It Makes Yoga More Accessible

For many people starting a yoga practice is a challenge. Often they feel they are not flexible enough and/or strong enough.

A yin yoga practice is a great way for people to overcome those misconceptions. First yin yoga allows athletes to be in a pose for an extended period of time, which enables them to find positioning or alignment that will work for their specific range of motion. One of the guidelines for a yin yoga practice is to come into a pose at 80% of your max range, therefore an athlete will not have an expectation to force themselves into a specific position.

Many yin yoga poses can be adapted to an athlete’s individual range of motion through the use of props. Props will allow athletes to come into a pose in a way that does not put a demand on their body, which may make them feel that pose is impossible to access.

When it comes to strength yin yoga does demand much if any strength in the majority of poses. Since the goal is to create a deeper release in the musculature and connective tissue an athletes needs to allow the body to release tension. When using strength tension is created with in an athlete’s musculature, which directly contradicts the purpose of a yin yoga practice.

Guidelines When Practicing Yin Yoga

There are a few guidelines that I feel are extremely important when practicing yin yoga. They include:

  • Allowing yourself to come into a pose rather than forcing yourself to come into a pose. Many people will think they have to look a certain way for a pose to be beneficial, this is not the case. If you need to do not be afraid to use props to adapt poses for your specific range of motion. A yin yoga teacher will be able to help you with this.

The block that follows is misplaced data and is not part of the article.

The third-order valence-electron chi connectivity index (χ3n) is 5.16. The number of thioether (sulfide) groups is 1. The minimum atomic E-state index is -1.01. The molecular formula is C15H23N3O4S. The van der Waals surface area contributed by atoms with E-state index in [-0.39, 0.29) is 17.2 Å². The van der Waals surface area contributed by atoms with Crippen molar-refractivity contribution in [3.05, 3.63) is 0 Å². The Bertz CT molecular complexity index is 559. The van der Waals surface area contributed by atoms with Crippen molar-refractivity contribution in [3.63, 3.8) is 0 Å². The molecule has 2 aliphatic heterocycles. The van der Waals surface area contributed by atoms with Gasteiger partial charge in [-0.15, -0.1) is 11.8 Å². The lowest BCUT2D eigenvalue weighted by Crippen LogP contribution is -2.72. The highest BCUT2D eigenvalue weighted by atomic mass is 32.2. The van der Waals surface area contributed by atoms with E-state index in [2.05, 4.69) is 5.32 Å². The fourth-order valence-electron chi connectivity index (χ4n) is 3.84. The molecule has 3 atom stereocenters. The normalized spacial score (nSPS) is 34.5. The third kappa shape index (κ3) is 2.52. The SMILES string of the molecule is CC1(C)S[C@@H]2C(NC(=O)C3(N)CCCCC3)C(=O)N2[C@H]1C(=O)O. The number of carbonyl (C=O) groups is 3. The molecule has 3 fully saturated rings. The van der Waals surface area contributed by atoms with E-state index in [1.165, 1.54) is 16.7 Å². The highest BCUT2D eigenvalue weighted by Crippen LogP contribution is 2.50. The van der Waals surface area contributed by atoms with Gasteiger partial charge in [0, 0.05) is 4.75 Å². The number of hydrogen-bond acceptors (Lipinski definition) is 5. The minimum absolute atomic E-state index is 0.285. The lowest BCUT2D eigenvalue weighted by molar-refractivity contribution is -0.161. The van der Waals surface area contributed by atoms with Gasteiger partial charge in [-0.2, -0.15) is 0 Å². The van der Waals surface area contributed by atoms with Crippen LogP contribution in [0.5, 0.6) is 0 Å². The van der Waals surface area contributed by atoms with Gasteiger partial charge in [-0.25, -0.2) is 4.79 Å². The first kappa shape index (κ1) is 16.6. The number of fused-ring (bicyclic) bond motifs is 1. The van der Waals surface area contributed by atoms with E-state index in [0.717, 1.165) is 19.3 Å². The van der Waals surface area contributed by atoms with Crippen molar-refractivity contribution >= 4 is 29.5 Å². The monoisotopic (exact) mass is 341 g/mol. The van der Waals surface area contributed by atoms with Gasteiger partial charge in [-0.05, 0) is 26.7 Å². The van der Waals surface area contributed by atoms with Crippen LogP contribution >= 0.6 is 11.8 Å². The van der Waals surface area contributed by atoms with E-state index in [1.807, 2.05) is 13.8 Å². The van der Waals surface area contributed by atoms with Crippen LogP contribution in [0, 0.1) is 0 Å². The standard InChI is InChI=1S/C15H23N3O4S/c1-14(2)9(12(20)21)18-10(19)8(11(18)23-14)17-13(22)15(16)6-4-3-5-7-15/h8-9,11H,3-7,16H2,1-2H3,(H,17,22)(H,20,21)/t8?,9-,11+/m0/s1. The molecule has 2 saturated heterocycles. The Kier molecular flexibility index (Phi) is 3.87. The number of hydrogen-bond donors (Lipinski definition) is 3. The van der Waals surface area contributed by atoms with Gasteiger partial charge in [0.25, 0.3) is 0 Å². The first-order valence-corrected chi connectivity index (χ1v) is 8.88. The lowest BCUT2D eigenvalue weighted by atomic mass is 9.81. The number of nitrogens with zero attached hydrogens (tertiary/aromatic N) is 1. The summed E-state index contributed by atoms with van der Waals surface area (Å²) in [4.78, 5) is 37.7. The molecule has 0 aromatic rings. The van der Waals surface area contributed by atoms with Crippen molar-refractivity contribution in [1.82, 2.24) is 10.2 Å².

• Come into a pose to 80% of your maximum range and/or intensity. You should feel intensity in the pose, but you want to feel an amount of intensity where you will be able to release tension in the musculature being targeted. Your best guide will be your breath. If you are holding your breath at any point you need to lessen the intensity of the pose. You should always be breathing with ease.
  • If you are hypermobile in a specific joint you should not practice a yin pose targeted at that joint. This is extremely important because one of the most common causes of injury in any athlete is hypermobility. Since yin yoga is focusing on lengthening deeper muscular and connective tissue to help improve mobility, for someone who is hypermobile it may create instability within a joint.
  • Focus on breath. Through a yoga practice you can learn the skill of intentional relaxation. One of the best way to do this is to allow your exhales to release the tension you are feeling in the area targeted in a pose.

*Follow this link to get a short yin yoga sequence for the back, shoulders and hips.

This Yoga for Swimmers article is brought to you by Swimming Specific Yoga the world’s top resource for online yoga classes and courses designed for swimmers.

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About Jeff Grace

Jeff Grace

Jeff is a 500 hour registered yoga teacher who holds diplomas in Coaching (Douglas College) and High Performance Coaching (National Coaching Institute - Calgary). He has a background of over 20 years in the coaching profession, where he has used a unique and proven teaching methodology to help many achieve their …